How many kids today are having that experience where they’re the ones who initiate and carry out their own activities?

It’s no wonder that one of the biggest things young adults struggle with today is being self-starters. Once they’re out of college, and the structures of their childhood and adolescence have been pulled out from beneath them, they feel adrift, waiting in vain for someone to direct their path and tell them which steps to take next.

It’s not just that the activities of modern children are more structured either, but that their toys are too. Left to their own devices, children must make use of “loose parts” in the environment, seeing in them numerous possibilities, and making up their own rules for how the world works — a stick becomes a sword; dirt clods become grenades; the driveway becomes lava.

In contrast, the toys given children these days have a preset and very explicit built-in function. It seems that for toymakers (and their parental customers) “fun” is not a sufficient purpose for a toy; instead they consistently tout their playthings’ educational qualities.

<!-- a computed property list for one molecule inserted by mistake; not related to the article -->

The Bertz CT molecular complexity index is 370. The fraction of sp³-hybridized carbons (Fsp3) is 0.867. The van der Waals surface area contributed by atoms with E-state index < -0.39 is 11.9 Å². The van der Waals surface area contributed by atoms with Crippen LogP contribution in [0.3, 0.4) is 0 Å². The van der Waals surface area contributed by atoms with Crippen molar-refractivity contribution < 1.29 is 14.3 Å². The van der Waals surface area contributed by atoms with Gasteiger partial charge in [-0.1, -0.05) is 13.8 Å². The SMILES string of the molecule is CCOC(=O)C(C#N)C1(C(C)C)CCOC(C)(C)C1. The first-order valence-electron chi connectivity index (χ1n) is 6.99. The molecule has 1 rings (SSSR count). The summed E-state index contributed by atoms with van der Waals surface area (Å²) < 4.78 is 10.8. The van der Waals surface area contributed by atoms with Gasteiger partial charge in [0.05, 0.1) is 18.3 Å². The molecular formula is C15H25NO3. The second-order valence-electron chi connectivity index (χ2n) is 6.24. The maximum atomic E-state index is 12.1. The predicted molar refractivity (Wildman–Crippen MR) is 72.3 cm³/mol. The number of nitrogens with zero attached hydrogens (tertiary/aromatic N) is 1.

The result of this emphasis on structured, educationally-focused play is a generation of young people who are like my kids: capable of smart thinking, but only along narrow lines.

Babies and little children start life not only strapped into car seats, but fastened into high chairs for feeding, wedged into infant armchairs for watching TV, and buckled into strollers for walks and jogs around the neighborhood.

Some of this “containerizing” is necessary for safety, but it’s also making children much more sedentary. According to one study which tracked the movement of toddlers, the average 3-year-old is active for a minuscule 20 minutes a day!